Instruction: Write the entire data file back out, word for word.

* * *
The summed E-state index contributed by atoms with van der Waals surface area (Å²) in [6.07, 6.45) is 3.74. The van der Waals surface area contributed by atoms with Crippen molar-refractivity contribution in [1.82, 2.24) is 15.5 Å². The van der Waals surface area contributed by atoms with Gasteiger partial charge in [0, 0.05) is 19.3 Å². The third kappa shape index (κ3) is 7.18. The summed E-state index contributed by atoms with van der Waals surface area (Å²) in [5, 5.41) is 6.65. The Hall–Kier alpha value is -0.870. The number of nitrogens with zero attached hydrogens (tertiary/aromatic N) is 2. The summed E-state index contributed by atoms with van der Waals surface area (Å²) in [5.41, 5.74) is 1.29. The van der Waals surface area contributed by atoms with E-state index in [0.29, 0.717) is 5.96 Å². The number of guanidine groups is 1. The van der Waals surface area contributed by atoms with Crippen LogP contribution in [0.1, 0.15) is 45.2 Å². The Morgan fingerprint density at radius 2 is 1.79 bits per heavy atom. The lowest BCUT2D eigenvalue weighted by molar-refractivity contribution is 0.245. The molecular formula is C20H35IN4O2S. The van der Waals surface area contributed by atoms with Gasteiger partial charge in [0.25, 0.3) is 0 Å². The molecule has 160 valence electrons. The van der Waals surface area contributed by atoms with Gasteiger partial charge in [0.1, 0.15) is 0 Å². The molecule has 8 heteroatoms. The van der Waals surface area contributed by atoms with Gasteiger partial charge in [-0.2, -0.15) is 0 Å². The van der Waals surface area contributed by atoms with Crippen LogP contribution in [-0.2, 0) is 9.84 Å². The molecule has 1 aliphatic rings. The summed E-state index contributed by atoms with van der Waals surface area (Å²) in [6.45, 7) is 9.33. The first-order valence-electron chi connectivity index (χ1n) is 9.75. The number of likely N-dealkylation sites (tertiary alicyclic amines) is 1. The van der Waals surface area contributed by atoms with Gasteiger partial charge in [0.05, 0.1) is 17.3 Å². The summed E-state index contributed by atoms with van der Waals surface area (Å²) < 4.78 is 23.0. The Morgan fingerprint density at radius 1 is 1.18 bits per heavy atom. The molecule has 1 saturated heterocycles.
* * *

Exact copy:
The summed E-state index contributed by atoms with van der Waals surface area (Å²) in [6.07, 6.45) is 3.74. The van der Waals surface area contributed by atoms with Crippen molar-refractivity contribution in [1.82, 2.24) is 15.5 Å². The van der Waals surface area contributed by atoms with Gasteiger partial charge in [0, 0.05) is 19.3 Å². The third kappa shape index (κ3) is 7.18. The summed E-state index contributed by atoms with van der Waals surface area (Å²) in [5, 5.41) is 6.65. The Hall–Kier alpha value is -0.870. The number of nitrogens with zero attached hydrogens (tertiary/aromatic N) is 2. The summed E-state index contributed by atoms with van der Waals surface area (Å²) in [5.41, 5.74) is 1.29. The van der Waals surface area contributed by atoms with E-state index in [0.29, 0.717) is 5.96 Å². The number of guanidine groups is 1. The van der Waals surface area contributed by atoms with Crippen LogP contribution in [0.1, 0.15) is 45.2 Å². The Morgan fingerprint density at radius 2 is 1.79 bits per heavy atom. The lowest BCUT2D eigenvalue weighted by molar-refractivity contribution is 0.245. The molecular formula is C20H35IN4O2S. The van der Waals surface area contributed by atoms with Gasteiger partial charge in [0.25, 0.3) is 0 Å². The molecule has 160 valence electrons. The van der Waals surface area contributed by atoms with Gasteiger partial charge in [0.1, 0.15) is 0 Å². The molecule has 8 heteroatoms. The van der Waals surface area contributed by atoms with Gasteiger partial charge in [-0.2, -0.15) is 0 Å². The van der Waals surface area contributed by atoms with Crippen LogP contribution in [-0.2, 0) is 9.84 Å². The molecule has 1 aliphatic rings. The summed E-state index contributed by atoms with van der Waals surface area (Å²) in [6.45, 7) is 9.33. The first-order valence-electron chi connectivity index (χ1n) is 9.75. The number of likely N-dealkylation sites (tertiary alicyclic amines) is 1. The van der Waals surface area contributed by atoms with Gasteiger partial charge in [0.05, 0.1) is 17.3 Å². The summed E-state index contributed by atoms with van der Waals surface area (Å²) < 4.78 is 23.0. The Morgan fingerprint density at radius 1 is 1.18 bits per heavy atom. The molecule has 1 saturated heterocycles.